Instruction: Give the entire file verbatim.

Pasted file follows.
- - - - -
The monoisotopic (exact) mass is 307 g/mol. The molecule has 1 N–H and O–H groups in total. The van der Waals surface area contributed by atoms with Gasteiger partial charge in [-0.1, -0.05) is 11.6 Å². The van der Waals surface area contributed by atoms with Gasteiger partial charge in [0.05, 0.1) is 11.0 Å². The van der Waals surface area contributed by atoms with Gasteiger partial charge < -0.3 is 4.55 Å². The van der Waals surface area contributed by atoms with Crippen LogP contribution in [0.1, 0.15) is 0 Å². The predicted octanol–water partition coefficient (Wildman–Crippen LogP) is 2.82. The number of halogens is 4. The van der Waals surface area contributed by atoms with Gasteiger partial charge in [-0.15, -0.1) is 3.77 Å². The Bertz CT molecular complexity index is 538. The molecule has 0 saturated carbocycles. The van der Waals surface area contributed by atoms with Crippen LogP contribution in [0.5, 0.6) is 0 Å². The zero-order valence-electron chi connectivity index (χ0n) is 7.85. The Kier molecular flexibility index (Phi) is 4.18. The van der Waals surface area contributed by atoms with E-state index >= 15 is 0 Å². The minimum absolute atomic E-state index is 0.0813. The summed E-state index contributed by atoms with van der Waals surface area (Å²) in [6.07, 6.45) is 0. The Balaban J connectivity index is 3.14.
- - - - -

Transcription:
The monoisotopic (exact) mass is 307 g/mol. The molecule has 1 N–H and O–H groups in total. The van der Waals surface area contributed by atoms with Gasteiger partial charge in [-0.1, -0.05) is 11.6 Å². The van der Waals surface area contributed by atoms with Gasteiger partial charge in [0.05, 0.1) is 11.0 Å². The van der Waals surface area contributed by atoms with Gasteiger partial charge < -0.3 is 4.55 Å². The van der Waals surface area contributed by atoms with Crippen LogP contribution in [0.1, 0.15) is 0 Å². The predicted octanol–water partition coefficient (Wildman–Crippen LogP) is 2.82. The number of halogens is 4. The van der Waals surface area contributed by atoms with Gasteiger partial charge in [-0.15, -0.1) is 3.77 Å². The Bertz CT molecular complexity index is 538. The molecule has 0 saturated carbocycles. The van der Waals surface area contributed by atoms with Crippen LogP contribution in [0.5, 0.6) is 0 Å². The zero-order valence-electron chi connectivity index (χ0n) is 7.85. The Kier molecular flexibility index (Phi) is 4.18. The van der Waals surface area contributed by atoms with E-state index >= 15 is 0 Å². The minimum absolute atomic E-state index is 0.0813. The summed E-state index contributed by atoms with van der Waals surface area (Å²) in [6.07, 6.45) is 0. The Balaban J connectivity index is 3.14.